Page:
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Calm waters after Guam v. United States?

Suzanne Ilene Schiller


  • The U.S. Supreme Court holds that resolving liability under CERCLA means exactly that, and nothing more.
  • This article discusses the Guam v. United States decision.
Calm waters after Guam v. United States?
Geraint Rowland Photography via Getty Images

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The U.S. Supreme Court holds that resolving liability under CERCLA means exactly that, and nothing more

On May 24, 2021, the U.S. Supreme Court issued its unanimous decision in Guam v. United States, 141 S. Ct. 1608 (2021), yet another key case in a line of decisions interpreting the Comprehensive Environmental Response, Compensation, and Liability Act (CERCLA) and, in particular, the interplay between section 107(a) and section 113(f)(3). The Court cleared up some of the murkiness between the two types of claims, holding that consent decrees and administrative orders between the United States and potentially responsible parties (PRPs) that do not expressly resolve liability CERCLA liability do not give rise to a contribution claim under section 113(f)(3). As a result, actions to recover amounts spent for expensive remediations under non-CERCLA settlements are no longer subject to a short three-year statute of limitations but instead can now take advantage of the much longer timeframes for cost recovery claims under section 107(a).

Sections 107(a) and 113(f)(3) of CERCLA

CERCLA, commonly known as Superfund, provides for the cleanup of hazardous waste sites, known as Superfund sites, and creates broad categories of parties potentially liable for a release or threatened release covered by CERCLA—PRPs. Generally, for any specific response action at a Superfund site, a party who has incurred costs responding to contamination will have a claim under either section 107(a) or section 113(f)(3), but not both. Under section 107(a), a party who voluntarily incurs costs to remediate a contaminated site may recover all its costs from other PRPs who are jointly and severally responsible for the contamination. Under section 113(f)(3)(B), in contrast, a party who has resolved its liability to the United States or a state may seek  contribution from other PRPs only to the extent of that PRP’s individual liability.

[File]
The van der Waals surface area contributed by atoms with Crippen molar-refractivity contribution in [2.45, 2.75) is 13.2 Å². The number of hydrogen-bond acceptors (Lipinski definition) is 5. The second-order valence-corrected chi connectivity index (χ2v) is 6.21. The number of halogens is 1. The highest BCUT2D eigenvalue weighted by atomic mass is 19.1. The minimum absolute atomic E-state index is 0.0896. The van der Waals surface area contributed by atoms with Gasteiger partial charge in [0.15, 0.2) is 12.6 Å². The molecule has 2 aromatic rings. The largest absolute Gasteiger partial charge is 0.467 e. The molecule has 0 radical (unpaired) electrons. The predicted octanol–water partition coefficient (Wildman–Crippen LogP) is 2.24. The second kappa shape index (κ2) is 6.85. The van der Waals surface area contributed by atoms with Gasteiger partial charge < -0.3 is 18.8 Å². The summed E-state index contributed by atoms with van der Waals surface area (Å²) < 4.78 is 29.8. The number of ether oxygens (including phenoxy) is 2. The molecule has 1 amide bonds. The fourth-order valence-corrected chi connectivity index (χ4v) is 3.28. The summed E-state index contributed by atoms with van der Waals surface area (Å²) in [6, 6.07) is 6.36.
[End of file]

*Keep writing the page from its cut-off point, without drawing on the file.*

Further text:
The distinctions between the two claims can be significant. Liability under section 107(a) is almost always joint and several, whereas under section 113(f)(3), a party may recover from a particular PRP only that PRP’s share of liability. The burden of proof is lower for a section 107(a) claim than a section 113(f)(3) claim. And most importantly, section 107(a) claims must be brought within three years of completion of a removal action or six years after initiation of construction of a remedial action, whereas section 113(g)(3) actions must be brought within three years of the date of the judgment or settlement. In the world of Superfund response actions, that difference could mean a statute of limitations a decade or more longer for a section 107(a) claim (but much shorter for a section 113(f)(3) claim).